• Exactly, you can lock these monsters away for x years, only for one day them to be given a second (or more) chance because they are deemed “rehabilitated”. You’ll never see an Australian prison on one of those “Worlds Toughest Prison” shows. These bastards get off lightly, kept fed, sheltered and educated by the Australian tax payer (Separate argument, but an argument none the less). The system is too light on murderers and rapists yet the ordeal lives on for the victims and their families, even the families of the offender forever. People calling for the blood of the animal and bring back the death penalty; it’ll never happen, maybe for the best or not… I can’t say. Personally, I’d love to “single bullet therapy” introduced for these monsters just to know they can never hurt another person again.

  6. My heart goes out to all the victims and their families spoken about here, but I’ve gotta say this is such a fucked up, one eyed, sexist article! Yes your mothers, grand mothers and great grandmothers dealt with some real sexist pricks of men, but thanks to feminists me and my son and his son/s will all deal with real arsehole sexist women!!! Inequality exists alright, and it’s on both sides… You want equality? We do too!

    • The hateful tone of your comment only further proves the point that men in our society, generally speaking, have a negative and aggressive attitude towards women. This article is about general social attitudes that need changing not targeted sexism, unlike your comment.

  7. I shared your article and hope it goes viral. The Australian Government NEEDS to stand up for our Women and protect them or at the very least give the offenders the justice they deserve not meals and a roof over their head daily.

  8. Please understand that the majority of men would never do this or let this happen if it were in their power. Scum does not come close to describing these sick, sick people; their ideology or fantasies are inhumane and disgusting. Sane people do not think like this, nor act out those thoughts. The fact that anyone thinks they have the right to take a life, especially someone so undeserving (no excuse if they are deserving either), is intolerable. I don’t need to know this poor girl to feel the impact her murder has had on me. I wish I was there to prevent it from happening somehow, same with Jill Meagher or any other female or child who has been dealt the same fate…. not for any form of thanks, praise, etc…. but so these innocent people could still be alive, friends and family didn’t have to suffer with their loss and these insane sickos could not carry out and fulfil their desires. It may be old fashioned and regardless of women’s yearning for equality in the world (which I am not disagreeing with), I like many, many other blokes will never stand by idly if a woman or child was being hurt by a male. I am raising my boys with these same morals and I hope it lives on. It is not a man’s responsibility to help women in need, be it helping a struggling mother juggling her kids to take groceries to her car through to intervening when a man is hurting a woman, its our right/privilege/honour.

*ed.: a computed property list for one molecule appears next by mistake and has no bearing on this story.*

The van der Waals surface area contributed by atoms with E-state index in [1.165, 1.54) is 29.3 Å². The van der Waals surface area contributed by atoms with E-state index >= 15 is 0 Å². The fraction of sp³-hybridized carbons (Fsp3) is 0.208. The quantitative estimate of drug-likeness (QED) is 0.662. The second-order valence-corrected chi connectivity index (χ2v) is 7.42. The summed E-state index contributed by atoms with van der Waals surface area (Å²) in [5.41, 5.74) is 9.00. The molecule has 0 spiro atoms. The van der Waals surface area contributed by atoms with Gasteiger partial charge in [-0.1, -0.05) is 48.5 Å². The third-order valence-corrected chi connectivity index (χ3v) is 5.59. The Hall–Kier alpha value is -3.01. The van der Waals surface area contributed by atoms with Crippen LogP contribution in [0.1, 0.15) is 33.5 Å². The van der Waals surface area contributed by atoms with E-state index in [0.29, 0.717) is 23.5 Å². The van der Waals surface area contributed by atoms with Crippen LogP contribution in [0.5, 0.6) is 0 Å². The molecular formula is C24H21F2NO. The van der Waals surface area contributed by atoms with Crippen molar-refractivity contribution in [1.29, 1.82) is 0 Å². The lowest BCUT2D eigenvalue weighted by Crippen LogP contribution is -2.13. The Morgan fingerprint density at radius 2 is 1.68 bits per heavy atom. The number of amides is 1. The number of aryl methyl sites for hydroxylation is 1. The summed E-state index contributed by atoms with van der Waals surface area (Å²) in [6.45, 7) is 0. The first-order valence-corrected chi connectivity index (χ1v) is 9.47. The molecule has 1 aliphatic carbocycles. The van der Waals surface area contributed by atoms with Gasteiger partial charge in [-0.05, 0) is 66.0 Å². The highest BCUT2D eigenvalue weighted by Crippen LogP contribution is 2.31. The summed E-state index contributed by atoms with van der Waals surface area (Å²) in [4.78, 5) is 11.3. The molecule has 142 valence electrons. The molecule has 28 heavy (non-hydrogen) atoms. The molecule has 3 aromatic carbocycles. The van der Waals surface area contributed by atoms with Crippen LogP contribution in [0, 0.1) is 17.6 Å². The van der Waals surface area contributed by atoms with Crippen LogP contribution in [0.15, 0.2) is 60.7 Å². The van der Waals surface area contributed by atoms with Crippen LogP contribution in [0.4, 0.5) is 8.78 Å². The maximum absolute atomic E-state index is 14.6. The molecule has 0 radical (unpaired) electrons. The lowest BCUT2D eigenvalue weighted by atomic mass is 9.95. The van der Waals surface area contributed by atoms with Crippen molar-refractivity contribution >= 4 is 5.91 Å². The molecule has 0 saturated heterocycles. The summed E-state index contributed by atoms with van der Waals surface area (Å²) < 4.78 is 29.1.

9. Whilst I agree wholeheartedly that violence against women is totally unjustifiable. Domestic violence should not be tolerated absolutely.
    The death of this poor undeserving woman and the young teenage stabbing victim or the death of the young foreign IT worker recently on her way home from work, all abhorent. They had nothing to do with domestic violence. They were random murders. I wish people would stop using them as an excuse to politicise domestic violence.

  10. This tragic event like other tragic murders must not be used as leverage to further the domestic violence feminist agenda. Much like the MRA’s should not exploit the tragic multiple murders of 8 children in Cairns done by a woman. On the logic displayed by this writer we need then also to be asking for similar protection for our children from violent women. Interesting that you use the 1 in 3 statistic because that is also how many males are victims to domestic violence. This tragic event was NOT domestic violence it was random murder by a clearly mentally deranged fool. Attempting to use this tragedy to gain leverage for the femi narrative of domestic violence is offensive and disrespectful to the memory of this poor girl.

    • One of the best responses Bazza to the author of this article.

      Unfortunately, however unintended, the article comes across as a man hating diatribe.

      As a family man and grandfather to two beautiful granddaughters I fear the risky path that lays ahead as they negotiate their way through life. I fear this no more or less than that of my 2 adult sons who could just as easily fall victim to some unprovoked drunken coward punch with potentially fatal results.

      There is no singular or short term fix to what appears to be an escalating occurrence of these type of mindless crimes.

      The judicial system continues to fail society in keeping known offenders off the street. Time and time again, recent arrests highlight the incidence of those apprehended who have been reporting on bail for serious offences that would warrant them being held in custody until sentenced. And why aren’t they? Because the cost to the taxpayer is prohibitive and governments aren’t prepared to fund larger jails to accommodate these offenders.

      This is only part of the problem. Education in schools and the home from an early age reinforcing respect for one another whether male or female is crucial to breaking this cycle of complete disregard for others.

      The incidence of violence on TV is another example of an acceptance of this type of behaviour as normal that may influence those with a propensity for violence.

  11. Pingback: {The Weekly Nest} This week bought a new baby, some massive controversy, uncontrollable public sobbing and some crabby apples… | the central nest